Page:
A great video and an interesting blog post from Epic FU.
The video takes a song by Phoenix and matches it with clips from 1980s Brat Pack films. The end result is a brilliant and entertaining mashup, that once posted on YouTube gained the respect of the band and even its own tributes. However, as the posting on Epic FU points out, the very act involved in making mashups brings the producer involved into breach of copyright.
Somewhere along the line there needs to be a careful re-think about this issue. At a school level I find myself in the odd position where I'm told by my exam board (OCR) that while students choosing to make A Level music videos using commercial music won't be penalised by the exam board itself, they may find themselves in breach of copyright when they make the obligatory posting of their content to a website. And that may cost them marks and grades.
In this case the students are not attempting to defraud the music companies or their artistes. They're engaging in an academic exercise. As for most of the mashup producers, they're having fun and quite often bringing added airtime and publicity to bands. Famously, the Red Hot Chili Pepper ran a mashup competition a couple of years ago, inviting fans to make their next music video. The age of collaborative media production is upon us and the relationship between audience and institution has changed. Someone should tell that to the legislators and traditional content producers. As with Apple and the iTunes store a creative and innovative solution is required, so that user generated content can continue to flourish within a framework that doesn't threaten the financial well being of commercial media producers.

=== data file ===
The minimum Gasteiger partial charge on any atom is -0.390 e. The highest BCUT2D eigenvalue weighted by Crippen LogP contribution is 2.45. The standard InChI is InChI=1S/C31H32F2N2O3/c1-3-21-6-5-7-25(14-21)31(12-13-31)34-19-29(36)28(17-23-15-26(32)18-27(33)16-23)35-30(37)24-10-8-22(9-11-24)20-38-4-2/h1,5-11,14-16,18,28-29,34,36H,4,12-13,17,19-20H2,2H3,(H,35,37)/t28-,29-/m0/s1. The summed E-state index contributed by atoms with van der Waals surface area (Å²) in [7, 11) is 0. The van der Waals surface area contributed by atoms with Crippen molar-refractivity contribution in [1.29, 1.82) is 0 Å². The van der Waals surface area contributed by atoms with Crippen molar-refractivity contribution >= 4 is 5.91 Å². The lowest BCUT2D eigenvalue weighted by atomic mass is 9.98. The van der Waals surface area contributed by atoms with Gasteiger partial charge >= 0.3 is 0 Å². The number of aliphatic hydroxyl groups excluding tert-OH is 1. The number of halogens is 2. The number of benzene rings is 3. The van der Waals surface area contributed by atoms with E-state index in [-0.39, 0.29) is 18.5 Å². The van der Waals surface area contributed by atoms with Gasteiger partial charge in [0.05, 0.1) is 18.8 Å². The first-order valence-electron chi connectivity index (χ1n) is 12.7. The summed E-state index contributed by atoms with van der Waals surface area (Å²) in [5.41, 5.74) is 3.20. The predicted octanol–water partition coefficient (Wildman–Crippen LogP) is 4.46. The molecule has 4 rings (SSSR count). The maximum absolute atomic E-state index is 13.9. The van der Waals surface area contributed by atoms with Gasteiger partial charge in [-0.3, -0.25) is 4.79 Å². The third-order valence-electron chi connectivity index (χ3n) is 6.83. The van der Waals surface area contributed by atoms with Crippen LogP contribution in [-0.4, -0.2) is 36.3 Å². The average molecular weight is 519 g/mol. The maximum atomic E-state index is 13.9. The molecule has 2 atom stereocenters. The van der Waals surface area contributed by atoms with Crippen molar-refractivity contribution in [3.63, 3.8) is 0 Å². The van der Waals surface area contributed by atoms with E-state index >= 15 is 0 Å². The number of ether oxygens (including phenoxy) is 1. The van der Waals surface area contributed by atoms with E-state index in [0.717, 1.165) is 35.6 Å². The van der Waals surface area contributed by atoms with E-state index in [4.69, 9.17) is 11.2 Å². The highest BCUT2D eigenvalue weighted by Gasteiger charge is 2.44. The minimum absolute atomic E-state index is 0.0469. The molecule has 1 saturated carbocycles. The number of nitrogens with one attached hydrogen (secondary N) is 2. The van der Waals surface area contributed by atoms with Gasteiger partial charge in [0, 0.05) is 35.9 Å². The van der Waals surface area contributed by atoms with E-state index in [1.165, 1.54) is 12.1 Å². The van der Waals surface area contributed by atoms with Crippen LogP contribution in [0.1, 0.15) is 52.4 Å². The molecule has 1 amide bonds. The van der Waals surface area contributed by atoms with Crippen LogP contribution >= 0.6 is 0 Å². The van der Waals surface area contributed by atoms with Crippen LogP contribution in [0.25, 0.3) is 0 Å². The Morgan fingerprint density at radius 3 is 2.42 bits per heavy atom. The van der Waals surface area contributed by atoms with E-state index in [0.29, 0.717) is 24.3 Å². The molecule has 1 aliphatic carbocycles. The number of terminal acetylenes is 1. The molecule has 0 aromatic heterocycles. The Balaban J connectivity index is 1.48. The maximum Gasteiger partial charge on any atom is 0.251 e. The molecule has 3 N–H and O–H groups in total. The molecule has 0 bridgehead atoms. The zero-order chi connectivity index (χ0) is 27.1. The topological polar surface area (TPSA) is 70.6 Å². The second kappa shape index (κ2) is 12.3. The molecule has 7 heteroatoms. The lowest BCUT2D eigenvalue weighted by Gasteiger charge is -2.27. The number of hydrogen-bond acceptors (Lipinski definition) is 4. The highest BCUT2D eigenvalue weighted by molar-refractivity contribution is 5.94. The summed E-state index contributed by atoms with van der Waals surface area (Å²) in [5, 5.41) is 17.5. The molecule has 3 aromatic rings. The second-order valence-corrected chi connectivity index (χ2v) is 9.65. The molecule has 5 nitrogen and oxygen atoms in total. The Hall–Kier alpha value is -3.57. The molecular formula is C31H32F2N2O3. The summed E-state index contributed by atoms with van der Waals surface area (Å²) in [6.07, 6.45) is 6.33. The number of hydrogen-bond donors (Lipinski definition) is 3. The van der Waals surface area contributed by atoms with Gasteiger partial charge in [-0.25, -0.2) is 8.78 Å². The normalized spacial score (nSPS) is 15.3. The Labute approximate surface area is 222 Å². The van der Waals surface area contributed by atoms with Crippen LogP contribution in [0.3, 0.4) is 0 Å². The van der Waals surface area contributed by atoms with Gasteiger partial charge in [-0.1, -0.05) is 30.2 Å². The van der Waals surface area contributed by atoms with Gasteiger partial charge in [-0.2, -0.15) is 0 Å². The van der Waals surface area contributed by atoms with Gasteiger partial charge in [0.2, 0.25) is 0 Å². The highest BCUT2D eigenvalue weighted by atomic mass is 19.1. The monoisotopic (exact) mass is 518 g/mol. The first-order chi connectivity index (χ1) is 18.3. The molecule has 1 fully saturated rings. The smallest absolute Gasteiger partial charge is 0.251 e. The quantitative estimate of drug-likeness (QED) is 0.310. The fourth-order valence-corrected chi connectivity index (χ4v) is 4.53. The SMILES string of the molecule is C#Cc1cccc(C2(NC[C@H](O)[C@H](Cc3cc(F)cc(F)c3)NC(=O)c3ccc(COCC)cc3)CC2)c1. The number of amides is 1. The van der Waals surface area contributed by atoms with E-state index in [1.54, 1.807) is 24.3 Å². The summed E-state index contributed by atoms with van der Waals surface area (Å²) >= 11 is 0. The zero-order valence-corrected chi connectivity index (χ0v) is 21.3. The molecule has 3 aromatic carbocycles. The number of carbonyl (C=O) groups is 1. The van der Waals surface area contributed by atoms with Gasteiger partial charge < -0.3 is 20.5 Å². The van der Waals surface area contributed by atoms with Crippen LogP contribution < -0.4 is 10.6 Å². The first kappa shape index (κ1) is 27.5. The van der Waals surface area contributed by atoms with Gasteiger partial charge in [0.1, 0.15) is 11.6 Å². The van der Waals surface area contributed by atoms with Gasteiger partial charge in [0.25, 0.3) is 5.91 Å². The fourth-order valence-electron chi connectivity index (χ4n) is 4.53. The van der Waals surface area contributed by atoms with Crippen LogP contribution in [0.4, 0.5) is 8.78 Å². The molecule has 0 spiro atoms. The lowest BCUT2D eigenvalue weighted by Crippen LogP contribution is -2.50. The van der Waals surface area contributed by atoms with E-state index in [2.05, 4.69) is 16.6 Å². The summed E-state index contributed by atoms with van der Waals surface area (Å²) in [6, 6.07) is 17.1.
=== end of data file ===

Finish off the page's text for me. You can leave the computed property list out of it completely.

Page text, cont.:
For now, the waters remain choppy and grey, but at least there are some great videos being made!
Wednesday, 15 July 2009
A great video fronted by technology and education supremo Prof Stephen Heppell, all about the need to adapt modern day teaching methods, so that technology is integrated into the fabric of what teachers and students do.
This video is demonstrating a concept, but it's easy to see how it might well make it into the mainstream in a few years' time.
In some ways it's easy to be dazzled by the ever-increasing ability of technology to blend the real and the virtual, especially as so much of our lives are fragmented now in a variety of online spaces. However, given the current generation of teens' inability to comprehend the dangers of posting personal details all over the Web, I can't help but feel a little un-nerved by what I'm seeing.
Let me know your thoughts.